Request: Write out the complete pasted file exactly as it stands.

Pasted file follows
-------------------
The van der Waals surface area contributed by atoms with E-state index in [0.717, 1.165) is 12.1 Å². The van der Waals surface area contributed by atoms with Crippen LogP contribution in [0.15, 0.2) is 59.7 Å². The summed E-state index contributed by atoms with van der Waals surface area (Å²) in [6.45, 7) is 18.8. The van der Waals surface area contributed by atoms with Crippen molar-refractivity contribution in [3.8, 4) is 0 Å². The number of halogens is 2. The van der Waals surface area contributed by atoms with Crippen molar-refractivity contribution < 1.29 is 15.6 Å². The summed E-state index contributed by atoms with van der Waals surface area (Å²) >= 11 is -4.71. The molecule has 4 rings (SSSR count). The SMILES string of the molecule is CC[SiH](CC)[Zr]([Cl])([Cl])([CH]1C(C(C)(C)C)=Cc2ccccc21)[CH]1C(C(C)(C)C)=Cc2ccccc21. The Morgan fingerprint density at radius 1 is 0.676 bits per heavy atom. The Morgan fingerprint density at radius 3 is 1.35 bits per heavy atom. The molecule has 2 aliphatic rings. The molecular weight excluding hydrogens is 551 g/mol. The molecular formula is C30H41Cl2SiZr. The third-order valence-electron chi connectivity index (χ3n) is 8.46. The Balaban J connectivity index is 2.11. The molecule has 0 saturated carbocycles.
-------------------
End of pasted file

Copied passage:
The van der Waals surface area contributed by atoms with E-state index in [0.717, 1.165) is 12.1 Å². The van der Waals surface area contributed by atoms with Crippen LogP contribution in [0.15, 0.2) is 59.7 Å². The summed E-state index contributed by atoms with van der Waals surface area (Å²) in [6.45, 7) is 18.8. The van der Waals surface area contributed by atoms with Crippen molar-refractivity contribution in [3.8, 4) is 0 Å². The number of halogens is 2. The van der Waals surface area contributed by atoms with Crippen molar-refractivity contribution < 1.29 is 15.6 Å². The summed E-state index contributed by atoms with van der Waals surface area (Å²) >= 11 is -4.71. The molecule has 4 rings (SSSR count). The SMILES string of the molecule is CC[SiH](CC)[Zr]([Cl])([Cl])([CH]1C(C(C)(C)C)=Cc2ccccc21)[CH]1C(C(C)(C)C)=Cc2ccccc21. The Morgan fingerprint density at radius 1 is 0.676 bits per heavy atom. The Morgan fingerprint density at radius 3 is 1.35 bits per heavy atom. The molecule has 2 aliphatic rings. The molecular weight excluding hydrogens is 551 g/mol. The molecular formula is C30H41Cl2SiZr. The third-order valence-electron chi connectivity index (χ3n) is 8.46. The Balaban J connectivity index is 2.11. The molecule has 0 saturated carbocycles.